Tutorial on Predicting Human Decision-Making: Tools of the Trade

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Human decision-making often transcends our formal models of ``rationality". Designing intelligent agents that interact proficiently with people necessitates the modeling of human behavior and the prediction of their decisions.

In this 3.5 hour tutorial, we will focus on the prediction of human decision-making and its use in designing intelligent human-aware automated agents of varying natures; from purely conflicting interaction settings (e.g., security and games) to fully cooperative interaction settings (e.g., advise provision, human rehabilitation). We will present computational representations, algorithms and empirical methodologies for meeting the challenges that arise from the above tasks in both a single interaction (one-shot) and repeated interaction settings. The tutorial will also review recent advances, current challenges and future directions for the field.


In the course of the tutorial we will present techniques and ideas using machine learning, game-theoretical and general AI concepts. The basis for these concepts will be covered as part of the tutorial, however, a basic familiarity with the above concepts is encouraged.

Tutorial Outline


  • Motivation and examples: Agents for human rehabilitation, human-robot interaction, automated advice provision, argumentation, security, negotiation etc.
  • The basics of human decision-making: decision theory and game theory, bounded rationality, historical and contemporary computational models of human behavior from behavioral economics, cognitive psychology and AI. Experimental evidence for human decision-making and behavior and they are different from what we usually consider to be rational.
  • Tools of the trade: Normative vs. descriptive approaches for predicting human decision-making, computational models and the integration of normative theories from different disciplines (e.g., social science and economics) to enhance classic prediction methods.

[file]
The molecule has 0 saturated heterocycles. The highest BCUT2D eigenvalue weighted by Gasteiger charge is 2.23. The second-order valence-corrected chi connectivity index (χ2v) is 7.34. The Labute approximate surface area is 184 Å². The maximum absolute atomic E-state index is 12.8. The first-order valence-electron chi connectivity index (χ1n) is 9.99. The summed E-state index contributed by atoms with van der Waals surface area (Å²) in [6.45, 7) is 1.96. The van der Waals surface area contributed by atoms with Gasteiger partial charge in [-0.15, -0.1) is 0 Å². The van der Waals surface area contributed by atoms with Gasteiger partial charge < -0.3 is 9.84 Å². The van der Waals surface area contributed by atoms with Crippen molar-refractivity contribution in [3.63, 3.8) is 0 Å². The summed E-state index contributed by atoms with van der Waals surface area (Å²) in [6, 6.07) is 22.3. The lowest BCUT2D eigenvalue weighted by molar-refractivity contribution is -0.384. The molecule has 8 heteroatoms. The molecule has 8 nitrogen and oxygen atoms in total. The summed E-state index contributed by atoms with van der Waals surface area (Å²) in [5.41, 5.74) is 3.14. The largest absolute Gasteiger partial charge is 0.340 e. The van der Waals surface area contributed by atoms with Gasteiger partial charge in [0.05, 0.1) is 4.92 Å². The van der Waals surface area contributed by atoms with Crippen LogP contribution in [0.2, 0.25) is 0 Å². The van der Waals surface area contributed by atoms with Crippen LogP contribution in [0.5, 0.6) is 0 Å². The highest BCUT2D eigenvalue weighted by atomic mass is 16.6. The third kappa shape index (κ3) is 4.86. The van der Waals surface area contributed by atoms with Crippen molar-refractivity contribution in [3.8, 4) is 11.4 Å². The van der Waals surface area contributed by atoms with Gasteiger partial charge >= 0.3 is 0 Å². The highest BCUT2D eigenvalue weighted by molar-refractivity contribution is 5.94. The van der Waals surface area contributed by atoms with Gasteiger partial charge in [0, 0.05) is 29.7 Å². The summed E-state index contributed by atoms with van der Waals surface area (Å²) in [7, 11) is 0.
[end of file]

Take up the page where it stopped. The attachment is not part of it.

• From prediction to action: combining human decision-making prediction methods in the design of intelligent agents that interact proficiently with people. Frameworks, methodologies and applications to security, games, argumentation, advice provision, rehabilitation, human-robot interaction, personal assistants and negotiation.
  • Additional topics and challenges: implicit vs. explicit interaction settings, enhancing prediction capabilities using additional modalities (e.g., facial expressions), transfer learning of decision policies across domains and people, the complexity of acquiring (reliable) human data, minority cases in human-generated data.

Tutorial Materials

Slides.

References.

Ariel Rosenfeld

Ariel Rosenfeld is a Koshland Postdoctoral Fellow at the Department of Computer Science and Applied Mathematics at Weizmann Institute of Science, Israel. He obtained a BSc in Computer Science and Economics, graduated `magna cum laude', from Tel-Aviv University, Israel and a PhD in Computer Science form Bar-Ilan University, Israel. Rosenfeld's research focus is Human-Agent Interaction and he has published on the topic at top venues such as AAAI, IJCAI, AAMAS and ECAI. Rosenfeld has a rich lecturing background, spanning over a decade, and he is currently acting as a lecturer at Bar-Ilan University, Israel.


arielros1 at gmail dot com

Department of Computer Science and Applied Mathematics

Weizmann Institute of Science, Israel

www.arielrosenfeld.com